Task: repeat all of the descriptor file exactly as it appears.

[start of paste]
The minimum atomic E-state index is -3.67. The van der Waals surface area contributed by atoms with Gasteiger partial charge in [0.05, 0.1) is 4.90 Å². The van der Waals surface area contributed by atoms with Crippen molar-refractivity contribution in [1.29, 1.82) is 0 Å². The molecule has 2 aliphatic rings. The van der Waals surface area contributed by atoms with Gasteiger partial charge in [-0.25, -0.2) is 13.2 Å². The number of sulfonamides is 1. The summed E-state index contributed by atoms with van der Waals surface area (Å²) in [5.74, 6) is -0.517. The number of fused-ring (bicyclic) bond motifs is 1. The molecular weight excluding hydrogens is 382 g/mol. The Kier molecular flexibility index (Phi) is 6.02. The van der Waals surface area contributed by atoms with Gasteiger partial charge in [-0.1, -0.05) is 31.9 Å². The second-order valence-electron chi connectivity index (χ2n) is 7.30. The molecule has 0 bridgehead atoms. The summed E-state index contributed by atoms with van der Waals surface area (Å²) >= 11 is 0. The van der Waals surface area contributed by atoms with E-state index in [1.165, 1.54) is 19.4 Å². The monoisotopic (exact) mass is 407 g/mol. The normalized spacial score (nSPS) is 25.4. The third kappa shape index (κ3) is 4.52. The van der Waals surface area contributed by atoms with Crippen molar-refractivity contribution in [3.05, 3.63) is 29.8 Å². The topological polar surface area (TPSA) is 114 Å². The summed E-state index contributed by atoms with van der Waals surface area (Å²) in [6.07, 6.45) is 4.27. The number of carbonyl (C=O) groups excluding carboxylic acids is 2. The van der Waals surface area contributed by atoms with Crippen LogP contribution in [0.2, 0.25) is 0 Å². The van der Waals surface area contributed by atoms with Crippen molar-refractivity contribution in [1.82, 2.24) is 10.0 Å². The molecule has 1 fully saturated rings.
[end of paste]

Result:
The minimum atomic E-state index is -3.67. The van der Waals surface area contributed by atoms with Gasteiger partial charge in [0.05, 0.1) is 4.90 Å². The van der Waals surface area contributed by atoms with Crippen molar-refractivity contribution in [1.29, 1.82) is 0 Å². The molecule has 2 aliphatic rings. The van der Waals surface area contributed by atoms with Gasteiger partial charge in [-0.25, -0.2) is 13.2 Å². The number of sulfonamides is 1. The summed E-state index contributed by atoms with van der Waals surface area (Å²) in [5.74, 6) is -0.517. The number of fused-ring (bicyclic) bond motifs is 1. The molecular weight excluding hydrogens is 382 g/mol. The Kier molecular flexibility index (Phi) is 6.02. The van der Waals surface area contributed by atoms with Gasteiger partial charge in [-0.1, -0.05) is 31.9 Å². The second-order valence-electron chi connectivity index (χ2n) is 7.30. The molecule has 0 bridgehead atoms. The summed E-state index contributed by atoms with van der Waals surface area (Å²) >= 11 is 0. The van der Waals surface area contributed by atoms with E-state index in [1.165, 1.54) is 19.4 Å². The monoisotopic (exact) mass is 407 g/mol. The normalized spacial score (nSPS) is 25.4. The third kappa shape index (κ3) is 4.52. The van der Waals surface area contributed by atoms with Crippen molar-refractivity contribution in [3.05, 3.63) is 29.8 Å². The topological polar surface area (TPSA) is 114 Å². The summed E-state index contributed by atoms with van der Waals surface area (Å²) in [6.07, 6.45) is 4.27. The number of carbonyl (C=O) groups excluding carboxylic acids is 2. The van der Waals surface area contributed by atoms with Crippen LogP contribution in [0.2, 0.25) is 0 Å². The van der Waals surface area contributed by atoms with Crippen molar-refractivity contribution in [1.82, 2.24) is 10.0 Å². The molecule has 1 fully saturated rings.